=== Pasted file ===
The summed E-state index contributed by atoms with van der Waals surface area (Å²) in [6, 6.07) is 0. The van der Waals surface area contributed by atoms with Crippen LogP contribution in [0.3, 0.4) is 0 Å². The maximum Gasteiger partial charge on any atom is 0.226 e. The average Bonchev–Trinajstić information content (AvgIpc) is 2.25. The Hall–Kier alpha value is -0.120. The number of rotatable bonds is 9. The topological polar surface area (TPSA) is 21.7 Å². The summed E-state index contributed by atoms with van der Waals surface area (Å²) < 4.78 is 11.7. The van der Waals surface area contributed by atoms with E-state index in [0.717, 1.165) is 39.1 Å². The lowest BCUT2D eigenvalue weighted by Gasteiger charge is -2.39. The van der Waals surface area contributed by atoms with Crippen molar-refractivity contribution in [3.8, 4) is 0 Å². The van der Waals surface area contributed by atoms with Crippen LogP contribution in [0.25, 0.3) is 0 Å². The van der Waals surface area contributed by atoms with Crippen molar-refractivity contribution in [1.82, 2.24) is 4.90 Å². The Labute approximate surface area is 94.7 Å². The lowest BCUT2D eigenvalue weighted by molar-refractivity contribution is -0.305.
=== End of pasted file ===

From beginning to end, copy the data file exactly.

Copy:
The summed E-state index contributed by atoms with van der Waals surface area (Å²) in [6, 6.07) is 0. The van der Waals surface area contributed by atoms with Crippen LogP contribution in [0.3, 0.4) is 0 Å². The maximum Gasteiger partial charge on any atom is 0.226 e. The average Bonchev–Trinajstić information content (AvgIpc) is 2.25. The Hall–Kier alpha value is -0.120. The number of rotatable bonds is 9. The topological polar surface area (TPSA) is 21.7 Å². The summed E-state index contributed by atoms with van der Waals surface area (Å²) < 4.78 is 11.7. The van der Waals surface area contributed by atoms with E-state index in [0.717, 1.165) is 39.1 Å². The lowest BCUT2D eigenvalue weighted by Gasteiger charge is -2.39. The van der Waals surface area contributed by atoms with Crippen molar-refractivity contribution in [3.8, 4) is 0 Å². The van der Waals surface area contributed by atoms with Crippen LogP contribution in [0.25, 0.3) is 0 Å². The van der Waals surface area contributed by atoms with Crippen molar-refractivity contribution in [1.82, 2.24) is 4.90 Å². The Labute approximate surface area is 94.7 Å². The lowest BCUT2D eigenvalue weighted by molar-refractivity contribution is -0.305.